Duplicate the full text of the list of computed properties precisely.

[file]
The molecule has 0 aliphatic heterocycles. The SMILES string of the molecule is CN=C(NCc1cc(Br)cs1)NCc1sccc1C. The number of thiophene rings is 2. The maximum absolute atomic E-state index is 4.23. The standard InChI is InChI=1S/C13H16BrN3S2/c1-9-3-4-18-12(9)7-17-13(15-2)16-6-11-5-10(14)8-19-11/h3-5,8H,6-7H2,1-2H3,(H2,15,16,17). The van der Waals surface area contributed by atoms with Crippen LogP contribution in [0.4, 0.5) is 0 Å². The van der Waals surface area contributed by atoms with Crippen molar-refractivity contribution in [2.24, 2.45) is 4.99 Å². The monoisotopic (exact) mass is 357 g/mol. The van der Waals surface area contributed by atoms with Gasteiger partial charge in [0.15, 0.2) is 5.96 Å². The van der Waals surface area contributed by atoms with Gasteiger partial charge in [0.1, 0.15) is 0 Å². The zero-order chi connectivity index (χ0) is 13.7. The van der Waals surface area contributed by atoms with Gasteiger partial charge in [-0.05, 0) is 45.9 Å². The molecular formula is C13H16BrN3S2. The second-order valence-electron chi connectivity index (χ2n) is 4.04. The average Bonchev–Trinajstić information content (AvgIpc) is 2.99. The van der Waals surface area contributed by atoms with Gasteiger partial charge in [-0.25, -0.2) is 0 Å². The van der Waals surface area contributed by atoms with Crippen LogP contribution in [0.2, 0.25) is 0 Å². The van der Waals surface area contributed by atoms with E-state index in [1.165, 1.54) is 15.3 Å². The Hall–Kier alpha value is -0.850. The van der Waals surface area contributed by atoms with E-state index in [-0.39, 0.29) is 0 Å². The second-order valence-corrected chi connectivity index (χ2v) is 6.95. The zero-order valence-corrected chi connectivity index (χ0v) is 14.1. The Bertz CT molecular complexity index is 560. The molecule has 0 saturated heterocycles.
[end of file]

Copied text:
The molecule has 0 aliphatic heterocycles. The SMILES string of the molecule is CN=C(NCc1cc(Br)cs1)NCc1sccc1C. The number of thiophene rings is 2. The maximum absolute atomic E-state index is 4.23. The standard InChI is InChI=1S/C13H16BrN3S2/c1-9-3-4-18-12(9)7-17-13(15-2)16-6-11-5-10(14)8-19-11/h3-5,8H,6-7H2,1-2H3,(H2,15,16,17). The van der Waals surface area contributed by atoms with Crippen LogP contribution in [0.4, 0.5) is 0 Å². The van der Waals surface area contributed by atoms with Crippen molar-refractivity contribution in [2.24, 2.45) is 4.99 Å². The monoisotopic (exact) mass is 357 g/mol. The van der Waals surface area contributed by atoms with Gasteiger partial charge in [0.15, 0.2) is 5.96 Å². The van der Waals surface area contributed by atoms with Gasteiger partial charge in [0.1, 0.15) is 0 Å². The zero-order chi connectivity index (χ0) is 13.7. The van der Waals surface area contributed by atoms with Gasteiger partial charge in [-0.05, 0) is 45.9 Å². The molecular formula is C13H16BrN3S2. The second-order valence-electron chi connectivity index (χ2n) is 4.04. The average Bonchev–Trinajstić information content (AvgIpc) is 2.99. The van der Waals surface area contributed by atoms with Gasteiger partial charge in [-0.25, -0.2) is 0 Å². The van der Waals surface area contributed by atoms with Crippen LogP contribution in [0.2, 0.25) is 0 Å². The van der Waals surface area contributed by atoms with E-state index in [1.165, 1.54) is 15.3 Å². The Hall–Kier alpha value is -0.850. The van der Waals surface area contributed by atoms with E-state index in [-0.39, 0.29) is 0 Å². The second-order valence-corrected chi connectivity index (χ2v) is 6.95. The zero-order valence-corrected chi connectivity index (χ0v) is 14.1. The Bertz CT molecular complexity index is 560. The molecule has 0 saturated heterocycles.